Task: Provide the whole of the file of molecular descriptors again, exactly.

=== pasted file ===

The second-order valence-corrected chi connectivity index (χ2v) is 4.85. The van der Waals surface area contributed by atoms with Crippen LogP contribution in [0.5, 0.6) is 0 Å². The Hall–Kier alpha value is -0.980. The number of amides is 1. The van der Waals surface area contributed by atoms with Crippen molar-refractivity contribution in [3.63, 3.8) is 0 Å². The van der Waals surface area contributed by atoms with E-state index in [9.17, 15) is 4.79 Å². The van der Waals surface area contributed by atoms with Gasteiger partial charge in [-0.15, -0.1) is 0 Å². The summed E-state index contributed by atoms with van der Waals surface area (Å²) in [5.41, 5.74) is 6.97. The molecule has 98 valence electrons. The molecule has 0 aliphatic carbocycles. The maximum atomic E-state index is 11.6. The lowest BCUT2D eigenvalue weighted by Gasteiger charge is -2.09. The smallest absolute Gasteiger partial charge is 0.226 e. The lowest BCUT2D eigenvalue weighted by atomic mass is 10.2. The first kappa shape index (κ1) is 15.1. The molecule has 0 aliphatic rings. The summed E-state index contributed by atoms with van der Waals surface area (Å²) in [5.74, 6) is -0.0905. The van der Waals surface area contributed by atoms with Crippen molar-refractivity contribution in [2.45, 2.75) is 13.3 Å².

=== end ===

The second-order valence-corrected chi connectivity index (χ2v) is 4.85. The van der Waals surface area contributed by atoms with Crippen LogP contribution in [0.5, 0.6) is 0 Å². The Hall–Kier alpha value is -0.980. The number of amides is 1. The van der Waals surface area contributed by atoms with Crippen molar-refractivity contribution in [3.63, 3.8) is 0 Å². The van der Waals surface area contributed by atoms with E-state index in [9.17, 15) is 4.79 Å². The van der Waals surface area contributed by atoms with Gasteiger partial charge in [-0.15, -0.1) is 0 Å². The summed E-state index contributed by atoms with van der Waals surface area (Å²) in [5.41, 5.74) is 6.97. The molecule has 98 valence electrons. The molecule has 0 aliphatic carbocycles. The maximum atomic E-state index is 11.6. The lowest BCUT2D eigenvalue weighted by Gasteiger charge is -2.09. The smallest absolute Gasteiger partial charge is 0.226 e. The lowest BCUT2D eigenvalue weighted by atomic mass is 10.2. The first kappa shape index (κ1) is 15.1. The molecule has 0 aliphatic rings. The summed E-state index contributed by atoms with van der Waals surface area (Å²) in [5.74, 6) is -0.0905. The van der Waals surface area contributed by atoms with Crippen molar-refractivity contribution in [2.45, 2.75) is 13.3 Å².